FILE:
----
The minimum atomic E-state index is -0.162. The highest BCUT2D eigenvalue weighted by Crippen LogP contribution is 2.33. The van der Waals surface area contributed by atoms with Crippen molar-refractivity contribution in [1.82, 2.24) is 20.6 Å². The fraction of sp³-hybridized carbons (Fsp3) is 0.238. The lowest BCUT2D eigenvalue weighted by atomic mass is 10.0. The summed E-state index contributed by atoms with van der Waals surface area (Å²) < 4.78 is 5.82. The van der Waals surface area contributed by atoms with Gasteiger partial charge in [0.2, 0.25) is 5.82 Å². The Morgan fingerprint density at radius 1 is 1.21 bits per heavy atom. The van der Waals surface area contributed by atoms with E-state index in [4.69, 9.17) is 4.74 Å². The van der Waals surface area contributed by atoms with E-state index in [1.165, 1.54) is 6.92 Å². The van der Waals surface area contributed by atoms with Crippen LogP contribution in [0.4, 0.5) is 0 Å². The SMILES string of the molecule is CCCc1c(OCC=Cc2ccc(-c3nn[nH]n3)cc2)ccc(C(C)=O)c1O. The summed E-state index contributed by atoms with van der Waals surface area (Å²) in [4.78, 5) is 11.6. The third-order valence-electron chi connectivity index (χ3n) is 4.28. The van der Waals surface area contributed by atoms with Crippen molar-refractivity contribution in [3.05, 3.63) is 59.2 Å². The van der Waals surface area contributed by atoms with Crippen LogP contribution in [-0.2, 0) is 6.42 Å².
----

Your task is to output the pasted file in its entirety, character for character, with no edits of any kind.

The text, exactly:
The minimum atomic E-state index is -0.162. The highest BCUT2D eigenvalue weighted by Crippen LogP contribution is 2.33. The van der Waals surface area contributed by atoms with Crippen molar-refractivity contribution in [1.82, 2.24) is 20.6 Å². The fraction of sp³-hybridized carbons (Fsp3) is 0.238. The lowest BCUT2D eigenvalue weighted by atomic mass is 10.0. The summed E-state index contributed by atoms with van der Waals surface area (Å²) < 4.78 is 5.82. The van der Waals surface area contributed by atoms with Gasteiger partial charge in [0.2, 0.25) is 5.82 Å². The Morgan fingerprint density at radius 1 is 1.21 bits per heavy atom. The van der Waals surface area contributed by atoms with E-state index in [4.69, 9.17) is 4.74 Å². The van der Waals surface area contributed by atoms with E-state index in [1.165, 1.54) is 6.92 Å². The van der Waals surface area contributed by atoms with Crippen LogP contribution in [0.4, 0.5) is 0 Å². The SMILES string of the molecule is CCCc1c(OCC=Cc2ccc(-c3nn[nH]n3)cc2)ccc(C(C)=O)c1O. The summed E-state index contributed by atoms with van der Waals surface area (Å²) in [4.78, 5) is 11.6. The third-order valence-electron chi connectivity index (χ3n) is 4.28. The van der Waals surface area contributed by atoms with Crippen molar-refractivity contribution in [3.05, 3.63) is 59.2 Å². The van der Waals surface area contributed by atoms with Crippen LogP contribution in [-0.2, 0) is 6.42 Å².